So we have started to investigate selling up in the South East, paying off the remaining mortgage and, as cash buyers, relocating somewhere else. Not downsizing yet - we still have two young adults in further education - but relocating to find an equivalent family home without the burden of a monthly mortgage repayment hanging over our heads.
Anyone who knows us will be aware that Mandy has been studying for the last three years to become a Transactional Analysis Psychotherapist. The plan was for her to stop working as an IT Training Manager within the next couple of years and start practising as a Counsellor/Psychotherapist either from home or rented studio wherever we ended up. We have holidayed in the North East/Northumberland area and loved it. We wondered if the more urbanised Newcastle-Upon-Tyne area would fit the bill. I will still need to work and be able to get to National Rail and Airport locations for work travel.
So we booked a week in Newcastle, with the intention of spending three days investigating areas that had been recommended to us, talking to estate agents, and touring around where likely property was suggested. Then we would have a few days off and just holiday on the wonderful Northumberland Coast and surrounding areas...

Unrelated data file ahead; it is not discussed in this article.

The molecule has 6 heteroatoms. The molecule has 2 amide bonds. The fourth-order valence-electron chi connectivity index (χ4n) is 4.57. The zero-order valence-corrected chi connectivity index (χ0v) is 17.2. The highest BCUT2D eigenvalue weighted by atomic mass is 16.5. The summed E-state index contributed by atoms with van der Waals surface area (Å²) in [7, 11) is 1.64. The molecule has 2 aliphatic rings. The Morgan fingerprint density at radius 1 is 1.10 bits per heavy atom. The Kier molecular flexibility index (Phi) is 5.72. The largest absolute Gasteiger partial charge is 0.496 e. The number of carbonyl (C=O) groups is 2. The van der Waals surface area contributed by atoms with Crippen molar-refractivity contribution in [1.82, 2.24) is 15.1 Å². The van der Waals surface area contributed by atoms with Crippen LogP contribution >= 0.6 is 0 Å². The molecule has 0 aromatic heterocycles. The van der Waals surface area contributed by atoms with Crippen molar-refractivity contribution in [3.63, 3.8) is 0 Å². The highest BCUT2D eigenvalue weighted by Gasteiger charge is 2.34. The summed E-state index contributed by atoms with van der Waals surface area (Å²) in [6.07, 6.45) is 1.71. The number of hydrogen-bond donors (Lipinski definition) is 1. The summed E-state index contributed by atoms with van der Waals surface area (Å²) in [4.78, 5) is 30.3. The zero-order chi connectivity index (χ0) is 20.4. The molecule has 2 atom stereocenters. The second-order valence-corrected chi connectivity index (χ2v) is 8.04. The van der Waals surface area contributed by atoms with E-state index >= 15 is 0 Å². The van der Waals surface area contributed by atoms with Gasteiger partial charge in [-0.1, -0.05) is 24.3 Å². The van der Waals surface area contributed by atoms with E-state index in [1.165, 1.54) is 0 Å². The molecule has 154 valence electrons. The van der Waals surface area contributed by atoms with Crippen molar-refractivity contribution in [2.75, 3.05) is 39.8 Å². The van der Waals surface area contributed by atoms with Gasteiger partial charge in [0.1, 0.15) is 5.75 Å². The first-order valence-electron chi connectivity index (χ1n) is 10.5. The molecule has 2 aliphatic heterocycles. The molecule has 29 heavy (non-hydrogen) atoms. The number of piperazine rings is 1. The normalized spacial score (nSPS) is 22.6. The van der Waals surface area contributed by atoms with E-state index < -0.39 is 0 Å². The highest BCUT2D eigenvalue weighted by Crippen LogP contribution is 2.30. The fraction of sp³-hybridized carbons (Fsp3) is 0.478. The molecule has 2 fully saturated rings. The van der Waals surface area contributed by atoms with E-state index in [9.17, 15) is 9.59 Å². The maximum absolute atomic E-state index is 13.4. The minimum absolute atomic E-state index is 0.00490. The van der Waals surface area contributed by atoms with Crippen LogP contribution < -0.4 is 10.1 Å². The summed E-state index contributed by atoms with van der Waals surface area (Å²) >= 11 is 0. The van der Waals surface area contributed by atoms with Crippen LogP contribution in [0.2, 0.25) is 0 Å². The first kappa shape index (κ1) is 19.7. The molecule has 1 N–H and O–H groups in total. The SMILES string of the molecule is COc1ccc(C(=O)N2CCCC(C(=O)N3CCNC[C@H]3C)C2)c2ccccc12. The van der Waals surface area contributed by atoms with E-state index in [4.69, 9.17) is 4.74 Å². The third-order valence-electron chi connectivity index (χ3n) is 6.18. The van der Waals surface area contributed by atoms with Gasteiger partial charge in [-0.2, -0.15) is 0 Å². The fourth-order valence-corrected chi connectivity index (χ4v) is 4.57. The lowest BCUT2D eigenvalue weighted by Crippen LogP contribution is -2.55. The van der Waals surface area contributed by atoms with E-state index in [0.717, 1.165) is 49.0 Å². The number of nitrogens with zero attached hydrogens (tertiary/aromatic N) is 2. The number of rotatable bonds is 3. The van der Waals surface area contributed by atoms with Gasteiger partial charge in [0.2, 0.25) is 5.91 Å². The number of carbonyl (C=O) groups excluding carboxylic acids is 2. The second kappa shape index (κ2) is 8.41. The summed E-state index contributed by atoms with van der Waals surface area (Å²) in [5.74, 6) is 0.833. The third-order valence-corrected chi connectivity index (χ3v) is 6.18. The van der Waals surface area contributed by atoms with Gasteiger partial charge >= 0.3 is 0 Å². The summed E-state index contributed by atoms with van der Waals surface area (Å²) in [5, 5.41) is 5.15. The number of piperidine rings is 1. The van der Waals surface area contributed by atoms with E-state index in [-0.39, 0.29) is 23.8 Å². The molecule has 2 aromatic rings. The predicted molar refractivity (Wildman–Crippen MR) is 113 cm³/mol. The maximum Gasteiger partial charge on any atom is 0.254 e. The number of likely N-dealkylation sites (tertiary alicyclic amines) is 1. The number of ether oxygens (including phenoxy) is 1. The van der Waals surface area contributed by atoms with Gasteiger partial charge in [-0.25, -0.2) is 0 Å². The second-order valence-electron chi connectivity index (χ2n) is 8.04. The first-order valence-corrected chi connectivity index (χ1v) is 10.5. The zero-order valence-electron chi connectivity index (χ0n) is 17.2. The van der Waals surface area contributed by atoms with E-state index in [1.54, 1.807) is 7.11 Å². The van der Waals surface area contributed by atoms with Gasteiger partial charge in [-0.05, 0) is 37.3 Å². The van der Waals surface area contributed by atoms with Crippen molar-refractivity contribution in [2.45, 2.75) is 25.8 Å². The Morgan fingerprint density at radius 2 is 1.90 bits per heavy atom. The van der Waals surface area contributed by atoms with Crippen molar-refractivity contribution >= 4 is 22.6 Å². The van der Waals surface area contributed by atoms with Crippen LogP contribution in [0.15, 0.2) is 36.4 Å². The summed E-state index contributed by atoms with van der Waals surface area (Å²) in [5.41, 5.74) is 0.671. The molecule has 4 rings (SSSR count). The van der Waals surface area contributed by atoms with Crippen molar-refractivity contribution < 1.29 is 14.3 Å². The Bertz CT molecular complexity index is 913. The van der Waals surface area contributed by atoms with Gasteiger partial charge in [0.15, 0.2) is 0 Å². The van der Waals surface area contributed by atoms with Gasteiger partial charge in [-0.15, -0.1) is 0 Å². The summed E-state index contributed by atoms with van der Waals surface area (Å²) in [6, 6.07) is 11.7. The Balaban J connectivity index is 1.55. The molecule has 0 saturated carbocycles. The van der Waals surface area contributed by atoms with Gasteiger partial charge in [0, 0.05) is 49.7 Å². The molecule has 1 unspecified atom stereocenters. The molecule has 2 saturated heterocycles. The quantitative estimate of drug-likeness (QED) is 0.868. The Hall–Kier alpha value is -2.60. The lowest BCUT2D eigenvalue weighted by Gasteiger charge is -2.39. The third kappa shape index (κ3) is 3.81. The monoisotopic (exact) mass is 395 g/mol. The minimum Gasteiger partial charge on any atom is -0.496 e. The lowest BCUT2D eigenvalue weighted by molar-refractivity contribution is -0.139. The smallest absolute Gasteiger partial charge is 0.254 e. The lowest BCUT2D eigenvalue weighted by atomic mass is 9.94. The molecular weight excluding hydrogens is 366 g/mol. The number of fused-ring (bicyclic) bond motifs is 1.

And now we're back home. Long story short... We're not moving to the North East! Everywhere we liked, the estate agents - kindly - suggested that our anticipated buying power was insufficient for us to achieve our objectives of housing equivalence, urban transport, convenience, culture etc (in other words, Brighton up North!). Everywhere we looked, we ended up travelling further out to large 70s, 80s or in some cases, 30s(!) residential estates, with no centre, soul, or decent public transport links.